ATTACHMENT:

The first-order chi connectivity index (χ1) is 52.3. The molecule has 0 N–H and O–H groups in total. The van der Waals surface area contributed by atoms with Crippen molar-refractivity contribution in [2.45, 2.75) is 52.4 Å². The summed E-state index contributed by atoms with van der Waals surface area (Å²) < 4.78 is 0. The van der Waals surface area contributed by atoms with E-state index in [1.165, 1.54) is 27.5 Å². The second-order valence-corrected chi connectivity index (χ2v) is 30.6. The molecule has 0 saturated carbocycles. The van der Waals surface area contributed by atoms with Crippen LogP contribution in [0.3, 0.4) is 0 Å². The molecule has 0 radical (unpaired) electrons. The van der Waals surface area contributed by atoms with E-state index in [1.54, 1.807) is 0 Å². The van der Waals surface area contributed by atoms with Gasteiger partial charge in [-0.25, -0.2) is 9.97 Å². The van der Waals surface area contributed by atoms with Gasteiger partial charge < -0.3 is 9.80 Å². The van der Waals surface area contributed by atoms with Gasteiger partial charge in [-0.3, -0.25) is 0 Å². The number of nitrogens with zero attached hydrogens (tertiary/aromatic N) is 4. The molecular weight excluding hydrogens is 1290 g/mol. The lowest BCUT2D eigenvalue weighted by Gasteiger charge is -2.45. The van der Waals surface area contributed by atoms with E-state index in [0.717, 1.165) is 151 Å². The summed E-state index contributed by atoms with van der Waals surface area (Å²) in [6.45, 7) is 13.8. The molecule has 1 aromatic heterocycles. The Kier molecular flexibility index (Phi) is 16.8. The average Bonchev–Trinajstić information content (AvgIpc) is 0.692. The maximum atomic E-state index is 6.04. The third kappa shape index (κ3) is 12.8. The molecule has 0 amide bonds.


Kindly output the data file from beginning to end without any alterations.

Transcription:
The first-order chi connectivity index (χ1) is 52.3. The molecule has 0 N–H and O–H groups in total. The van der Waals surface area contributed by atoms with Crippen molar-refractivity contribution in [2.45, 2.75) is 52.4 Å². The summed E-state index contributed by atoms with van der Waals surface area (Å²) < 4.78 is 0. The van der Waals surface area contributed by atoms with E-state index in [1.165, 1.54) is 27.5 Å². The second-order valence-corrected chi connectivity index (χ2v) is 30.6. The molecule has 0 saturated carbocycles. The van der Waals surface area contributed by atoms with Crippen LogP contribution in [0.3, 0.4) is 0 Å². The molecule has 0 radical (unpaired) electrons. The van der Waals surface area contributed by atoms with E-state index in [1.54, 1.807) is 0 Å². The van der Waals surface area contributed by atoms with Gasteiger partial charge in [-0.25, -0.2) is 9.97 Å². The van der Waals surface area contributed by atoms with Gasteiger partial charge < -0.3 is 9.80 Å². The van der Waals surface area contributed by atoms with Gasteiger partial charge in [-0.3, -0.25) is 0 Å². The number of nitrogens with zero attached hydrogens (tertiary/aromatic N) is 4. The molecular weight excluding hydrogens is 1290 g/mol. The lowest BCUT2D eigenvalue weighted by Gasteiger charge is -2.45. The van der Waals surface area contributed by atoms with E-state index in [0.717, 1.165) is 151 Å². The summed E-state index contributed by atoms with van der Waals surface area (Å²) in [6.45, 7) is 13.8. The molecule has 1 aromatic heterocycles. The Kier molecular flexibility index (Phi) is 16.8. The average Bonchev–Trinajstić information content (AvgIpc) is 0.692. The maximum atomic E-state index is 6.04. The third kappa shape index (κ3) is 12.8. The molecule has 0 amide bonds.